The Cornell Note-Taking System
Forty years ago, Walter Pauk developed what is know as the Cornell note-taking technique, to help Cornell University students better organize their notes. Today, Pauk's note-taking technique is probably the most widely used system throughout the United States.
Pauk outlines six steps in the Cornell note-taking systems:
Simply record as many facts and ideas as you can in the six-inch column. Do not be concerned with getting every word down that the lecturer says or with the writing your motes grammatically correctly. Learn to write telegraphic sentences or a streamlined version of the main points of the lecture by leaving out unnecessary words or using only key words. To ensure that your notes make sense weeks later, after the lecture is over, fill in blanks or make incomplete sentences complete.
Reduce or question
After you read through your notes, your next step is to reduce important facts and ideas to key words or phrases, or to formulate questions based on the facts and ideas. Key words, phrases, and questions are written in the narrow column left of the six-inch column. The words and phrases act as memory cues so that when you review them, you will recall the ideas or facts. The questions help to clarify the meanings of the facts and ideas.
Recitation is a very powerful process in the retention of information. Reciting is different from rereading in that you state out loud and in your own words the facts and ideas you are trying to learn. It is an effective way to learn because hearing your thoughts helps you to sharpen your thinking process; and stating ideas and facts in your own words challenges you to think about the meaning of the information. When reciting, cover up you notes in the six-inch column, while leaving the cue words and questions uncovered and readily accessible. Next, read each key work or question, then recite and state aloud, in your own words, the information. If your answer is correct, continue on thought the lectures by reciting aloud.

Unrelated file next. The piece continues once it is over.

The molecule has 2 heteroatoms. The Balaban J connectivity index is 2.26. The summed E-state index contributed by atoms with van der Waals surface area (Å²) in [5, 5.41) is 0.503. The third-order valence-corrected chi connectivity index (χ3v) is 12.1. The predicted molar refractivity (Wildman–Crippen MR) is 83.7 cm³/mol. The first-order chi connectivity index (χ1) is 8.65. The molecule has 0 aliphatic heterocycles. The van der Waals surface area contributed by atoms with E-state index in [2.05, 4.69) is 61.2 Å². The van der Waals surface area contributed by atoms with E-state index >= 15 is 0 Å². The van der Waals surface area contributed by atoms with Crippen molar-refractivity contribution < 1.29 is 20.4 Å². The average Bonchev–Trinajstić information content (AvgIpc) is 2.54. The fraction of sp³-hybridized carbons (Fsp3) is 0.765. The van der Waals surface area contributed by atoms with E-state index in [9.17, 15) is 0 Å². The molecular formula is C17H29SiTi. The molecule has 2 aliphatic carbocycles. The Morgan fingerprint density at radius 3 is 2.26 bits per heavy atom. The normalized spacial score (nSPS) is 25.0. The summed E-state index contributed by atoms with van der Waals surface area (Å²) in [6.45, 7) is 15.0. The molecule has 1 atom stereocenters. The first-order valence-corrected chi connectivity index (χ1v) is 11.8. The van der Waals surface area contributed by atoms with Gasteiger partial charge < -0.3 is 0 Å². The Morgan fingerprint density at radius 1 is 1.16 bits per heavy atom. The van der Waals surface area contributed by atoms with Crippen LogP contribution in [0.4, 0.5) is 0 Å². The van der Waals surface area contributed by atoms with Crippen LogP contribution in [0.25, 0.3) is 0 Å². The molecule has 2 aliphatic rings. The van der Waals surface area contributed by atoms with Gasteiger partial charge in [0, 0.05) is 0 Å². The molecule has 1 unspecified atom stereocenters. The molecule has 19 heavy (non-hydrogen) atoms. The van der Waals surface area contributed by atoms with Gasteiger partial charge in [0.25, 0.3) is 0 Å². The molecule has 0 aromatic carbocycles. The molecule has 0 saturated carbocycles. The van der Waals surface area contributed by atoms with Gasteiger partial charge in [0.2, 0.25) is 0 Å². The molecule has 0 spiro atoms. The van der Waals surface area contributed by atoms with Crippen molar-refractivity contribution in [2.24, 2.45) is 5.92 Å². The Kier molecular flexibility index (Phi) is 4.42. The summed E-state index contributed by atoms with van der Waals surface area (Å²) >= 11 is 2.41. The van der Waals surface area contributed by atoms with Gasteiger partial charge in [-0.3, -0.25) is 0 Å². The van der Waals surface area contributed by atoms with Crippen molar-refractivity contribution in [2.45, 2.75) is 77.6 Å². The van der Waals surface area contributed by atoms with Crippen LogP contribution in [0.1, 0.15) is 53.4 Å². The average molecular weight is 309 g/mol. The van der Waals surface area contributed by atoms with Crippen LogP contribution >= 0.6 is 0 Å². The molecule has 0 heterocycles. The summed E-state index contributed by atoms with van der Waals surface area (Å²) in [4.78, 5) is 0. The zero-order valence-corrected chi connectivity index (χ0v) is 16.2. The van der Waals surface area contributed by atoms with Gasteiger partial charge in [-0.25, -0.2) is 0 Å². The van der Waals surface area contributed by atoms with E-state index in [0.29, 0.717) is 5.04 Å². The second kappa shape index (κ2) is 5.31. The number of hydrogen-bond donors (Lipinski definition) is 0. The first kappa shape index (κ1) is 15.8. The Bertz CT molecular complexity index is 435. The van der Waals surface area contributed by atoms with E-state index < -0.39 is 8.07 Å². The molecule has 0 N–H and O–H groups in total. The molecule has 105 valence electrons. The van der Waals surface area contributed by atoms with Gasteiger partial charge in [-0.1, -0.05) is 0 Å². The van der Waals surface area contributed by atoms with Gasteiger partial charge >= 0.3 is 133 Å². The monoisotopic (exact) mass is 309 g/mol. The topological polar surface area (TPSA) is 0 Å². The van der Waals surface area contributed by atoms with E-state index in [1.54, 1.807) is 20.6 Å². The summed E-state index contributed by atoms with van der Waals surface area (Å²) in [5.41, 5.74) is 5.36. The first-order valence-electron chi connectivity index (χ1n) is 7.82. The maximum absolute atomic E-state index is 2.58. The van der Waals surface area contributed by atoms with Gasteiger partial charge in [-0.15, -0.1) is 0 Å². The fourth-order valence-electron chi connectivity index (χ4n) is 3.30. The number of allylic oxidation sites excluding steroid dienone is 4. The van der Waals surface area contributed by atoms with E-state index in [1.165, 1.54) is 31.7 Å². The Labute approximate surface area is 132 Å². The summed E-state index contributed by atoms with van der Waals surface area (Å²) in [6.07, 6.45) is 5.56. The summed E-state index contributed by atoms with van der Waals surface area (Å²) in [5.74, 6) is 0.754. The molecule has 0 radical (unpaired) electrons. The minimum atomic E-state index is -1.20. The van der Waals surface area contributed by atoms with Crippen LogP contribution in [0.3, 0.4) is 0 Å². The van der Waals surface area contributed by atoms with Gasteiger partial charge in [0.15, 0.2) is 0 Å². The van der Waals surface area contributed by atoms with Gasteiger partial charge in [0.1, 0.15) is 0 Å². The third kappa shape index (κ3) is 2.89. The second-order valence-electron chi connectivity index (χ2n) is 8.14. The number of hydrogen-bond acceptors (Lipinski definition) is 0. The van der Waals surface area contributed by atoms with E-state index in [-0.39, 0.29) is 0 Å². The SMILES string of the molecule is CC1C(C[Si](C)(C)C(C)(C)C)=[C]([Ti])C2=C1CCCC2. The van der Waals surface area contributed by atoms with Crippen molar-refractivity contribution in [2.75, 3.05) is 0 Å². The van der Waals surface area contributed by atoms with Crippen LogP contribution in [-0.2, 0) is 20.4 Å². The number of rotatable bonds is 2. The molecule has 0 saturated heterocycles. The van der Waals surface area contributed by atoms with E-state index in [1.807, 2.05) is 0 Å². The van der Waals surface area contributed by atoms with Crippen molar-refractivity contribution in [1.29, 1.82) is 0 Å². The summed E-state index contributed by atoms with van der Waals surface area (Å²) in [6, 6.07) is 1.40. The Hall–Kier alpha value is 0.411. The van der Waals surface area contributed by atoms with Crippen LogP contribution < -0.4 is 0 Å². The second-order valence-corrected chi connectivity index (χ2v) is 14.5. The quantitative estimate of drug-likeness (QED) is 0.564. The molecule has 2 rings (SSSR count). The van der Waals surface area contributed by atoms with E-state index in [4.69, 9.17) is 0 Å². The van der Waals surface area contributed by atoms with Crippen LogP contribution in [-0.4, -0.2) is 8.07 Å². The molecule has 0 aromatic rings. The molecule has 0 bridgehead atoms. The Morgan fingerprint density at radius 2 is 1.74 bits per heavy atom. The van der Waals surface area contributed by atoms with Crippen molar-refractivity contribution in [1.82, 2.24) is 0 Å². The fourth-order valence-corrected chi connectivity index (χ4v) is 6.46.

Reflection is pondering or thinking about the information you have learned. Reflecting is a step beyond learning note content. It reinforces deeper learning by the relating of facts and ideas to other learning and knowledge. Questions like the following enhance reflecting: How do these facts and ideas fit into what I already know? How can I apply them? Why is knowing this important? What is the significance of these facts and ideas?
The way to prevent forgetting is to review and recite your notes frequently. A good guideline to follow is to review your notes nightly or several times during the week by reciting, not rereading. Brief review sessions planned throughout the semester, perhaps weekly, will aid more complete comprehension and retention of information than will cramming the day before a test. It will cut on stress too!
The recapitulation or "summary" of your notes goes at the bottom of the note page in the two-inch block column. Taking a few minutes after you have reduced, recited and reflected to summarize the facts and ideas in your notes will help you integrate your information. The summary should not be a word-for-word rewriting of your notes. It should begin your own words and reflect the main points you want to remember from your notes. Reading through your summary (ies) in preparation for an exam is a good way to review. There are three ways to go about summarizing:
1. Summarize each part of notes at the bottom of each page.
2. Summarize the whole lecture on the last page.
3. Do both 1 and 2, in combination.